PARIS, July 2 (Reuters) - Renault and Nissan increased savings from their carmaking alliance by 6.7 percent last year, the companies said on Wednesday, as the first cars built on jointly developed vehicle architectures rolled off production lines.
Alliance savings rose to 2.87 billion euros ($3.91 billion) in 2013 from 2.69 billion a year earlier, the alliance said in a statement. Alliance Executive Vice President Christian Mardrus said it was targeting 3.5 billion of savings this year.
Savings from their 15-year-old partnership are “expected to accelerate”, the companies said, as Chief Executive Carlos Ghosn combines more operations in areas such as manufacturing, development, purchasing and human resources.
In January, Renault and its 43.4 percent-owned Japanese affiliate lifted their medium-term savings goal to 4.3 billion euros in 2016.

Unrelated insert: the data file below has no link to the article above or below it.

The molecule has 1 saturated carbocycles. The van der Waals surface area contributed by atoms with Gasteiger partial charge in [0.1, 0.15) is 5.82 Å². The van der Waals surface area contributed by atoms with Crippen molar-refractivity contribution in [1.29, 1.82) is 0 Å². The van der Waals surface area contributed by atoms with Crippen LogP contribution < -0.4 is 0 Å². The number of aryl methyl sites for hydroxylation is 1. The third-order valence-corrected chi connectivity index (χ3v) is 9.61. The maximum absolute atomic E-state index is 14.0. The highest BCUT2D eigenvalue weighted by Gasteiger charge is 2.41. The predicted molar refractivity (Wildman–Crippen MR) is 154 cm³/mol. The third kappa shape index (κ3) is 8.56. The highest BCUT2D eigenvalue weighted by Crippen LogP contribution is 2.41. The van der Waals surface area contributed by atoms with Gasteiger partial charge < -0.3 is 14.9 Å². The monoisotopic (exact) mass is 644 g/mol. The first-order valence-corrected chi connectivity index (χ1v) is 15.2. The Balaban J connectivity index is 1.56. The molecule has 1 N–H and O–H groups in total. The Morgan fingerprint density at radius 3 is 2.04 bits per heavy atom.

Squeezed by the rising costs of emissions regulations at home and tougher competition in emerging markets, where demand is slowing, carmakers are scrambling for economies of scale through mergers, alliances and ad-hoc production deals.
Renault-Nissan trails behind rivals such as Volkswagen and Toyota on platform scale - the number of vehicles assembled from a common architecture.
Production began at Nissan last year from the alliance’s first jointly developed mid-size car platform, CMF. Renault is due to launch its first CMF-based vehicle next year, a replacement for the ageing Espace minivan. ($1 = 0.7331 Euros) (Editing by James Regan)
Our Standards: The Thomson Reuters Trust Principles.